In partnership with the Government of Vietnam, civil society leaders, the private sector and the people of Vietnam, USAID currently manages a comprehensive portfolio in economic growth and governance, higher education, health, biodiversity/countering wildlife trafficking, support to persons with disabilities and other vulnerable populations and disaster assistance in Vietnam.

Chief among them, environmental issues and combating climate change was the focal point that Mr. Do Duc Tuong emphasized during the conference: “There remain several challenges that Vietnam needs to address before we can reach net‐zero emissions by 2050. Thanks to our elongated coastline of 3,260 km, Vietnam still possesses huge potential for accelerating the transition to clean energy regarding wind and solar power. And yet, one of the key questions here is how we can integrate, stabilize, and optimize these renewable energies into our national grid. That is why USAID Vietnam is collaborating with the National Renewable Energy Laboratory and the Massachusetts Institute of Technology in the U.S. to help facilitate our shared vision towards not only a green future for Vietnam, but also how we can empower small, local enterprises when it comes to effective employment of their resources.”   

Our young people is the bridge between the past and future 

While Mr. Chuck Searcy’s tireless efforts to mend our painful past are testaments of history, not to mention the fact that USAID is working on projects that tackle a wide range of contemporary societal issues in Vietnam, the growing partnership between our two peoples wouldn’t be complete without commitments made towards the future – meaning, the education of our young people.


At the conference, Ms. Dam Bich Thuy, President of Fulbright University Vietnam, remarked: “For those who still find themselves unsure of the future of Vietnam, I’d invite you to visit our university campus. It is here that you will encounter and talk to our undergraduate students, whose heart and talent and intelligence will change your mind. This is a generation that’s not only rooted in and fully appreciates many aspects of Vietnamese culture, but also well-versed and aspiring to the world out there. At Fulbright, not only do we equip our students with fundamental life skills and concentrated expertise so that they can pursue a sustainable career after graduation, but more than that, we also nurture their sense of civic virtues, or how they can and should employ their talents for the betterment of the common good.”

Ms. Dam Bich Thuy also stressed that even though Fulbright is Vietnam’s first private, not-for-profit liberal arts university – a bold vision supported by the governments, ministries and organizations of both Vietnam and the United States; not to mention the philanthropists from across the continents – the university has decisively chosen not to duplicate the programs currently run by esteemed American institutions, nor by other developed countries within the region and Europe.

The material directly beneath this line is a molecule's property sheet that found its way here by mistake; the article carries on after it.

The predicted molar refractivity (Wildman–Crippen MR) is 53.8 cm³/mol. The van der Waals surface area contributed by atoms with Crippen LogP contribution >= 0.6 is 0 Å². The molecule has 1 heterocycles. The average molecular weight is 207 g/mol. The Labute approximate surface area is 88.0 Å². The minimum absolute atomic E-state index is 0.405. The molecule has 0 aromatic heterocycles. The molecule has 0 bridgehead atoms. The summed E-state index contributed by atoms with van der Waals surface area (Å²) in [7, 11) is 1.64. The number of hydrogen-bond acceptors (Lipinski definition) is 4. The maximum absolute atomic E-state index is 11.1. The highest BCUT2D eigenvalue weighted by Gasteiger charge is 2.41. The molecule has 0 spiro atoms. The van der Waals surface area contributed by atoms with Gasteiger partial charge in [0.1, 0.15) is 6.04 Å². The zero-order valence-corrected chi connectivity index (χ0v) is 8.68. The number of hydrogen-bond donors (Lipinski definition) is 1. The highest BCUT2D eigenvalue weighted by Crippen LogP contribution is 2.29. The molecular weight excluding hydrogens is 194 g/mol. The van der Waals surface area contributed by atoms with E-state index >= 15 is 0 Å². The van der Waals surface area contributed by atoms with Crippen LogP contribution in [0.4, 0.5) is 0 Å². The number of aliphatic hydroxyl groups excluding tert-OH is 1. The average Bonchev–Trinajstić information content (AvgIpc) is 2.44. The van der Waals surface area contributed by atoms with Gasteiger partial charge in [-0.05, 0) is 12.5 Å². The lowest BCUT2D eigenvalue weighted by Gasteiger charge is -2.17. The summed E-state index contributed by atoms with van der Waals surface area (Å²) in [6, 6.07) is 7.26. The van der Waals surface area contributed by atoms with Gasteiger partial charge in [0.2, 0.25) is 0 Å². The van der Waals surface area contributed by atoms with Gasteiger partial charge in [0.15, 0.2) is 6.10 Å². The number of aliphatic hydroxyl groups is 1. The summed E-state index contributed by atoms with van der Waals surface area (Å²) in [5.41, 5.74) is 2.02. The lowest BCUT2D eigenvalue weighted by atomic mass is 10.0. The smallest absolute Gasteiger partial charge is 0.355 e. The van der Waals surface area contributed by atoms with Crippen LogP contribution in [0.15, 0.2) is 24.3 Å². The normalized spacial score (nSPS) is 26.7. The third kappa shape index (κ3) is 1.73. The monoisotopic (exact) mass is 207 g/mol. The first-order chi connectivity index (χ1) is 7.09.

The reason, according to her: “What distinguishes the top universities in the world from the rest doesn’t come from a one-size-fit-all model that anybody can easily copy. When Fulbright set our goal to become a world-class university, we were fully aware that our efforts have to build around what’s considered our Vietnamese DNA, only then can we define our name as a credible and trusted hub for research and other academic endeavors – a voice that offers something truly unique and non-replaceable within the region and across the world.” 

Since our establishment in 2016, Fulbright University Vietnam has not only been a shining example of the diplomatic partnership between Vietnam and the United States, but it has also served as a bridge that connects our young people. According to the U.S. Ambassador to Vietnam Marc Knapper: “In Southeast Asia, no country sends more students to the United States than does Vietnam. In fact, Vietnam currently constitutes the sixth largest sender of foreign students to the U.S. behind giants like India, China, South Korea.” In return, Fulbright University Vietnam has also attracted a rising crop of young Vietnamese-American scholars to come teach and conduct research on our campus, not to mention the Vietnamese graduates who have completed their Master and Doctoral Degrees overseas.

According to Ms. Dam Bich Thuy: “My past several years with Fulbright University Vietnam have convinced me that, it is none other than the investment in the education and cultural exchange of our young people that shall advance efforts of reconciliation, cultural understanding, and our deepened people-to-people ties. The future of Vietnam lies in the hands of our next generation of young people, whose talents and desires to learn, to act, and to contribute to the common good will no doubt make our visions come true, and transforming the world at large.” 

Bao Quyen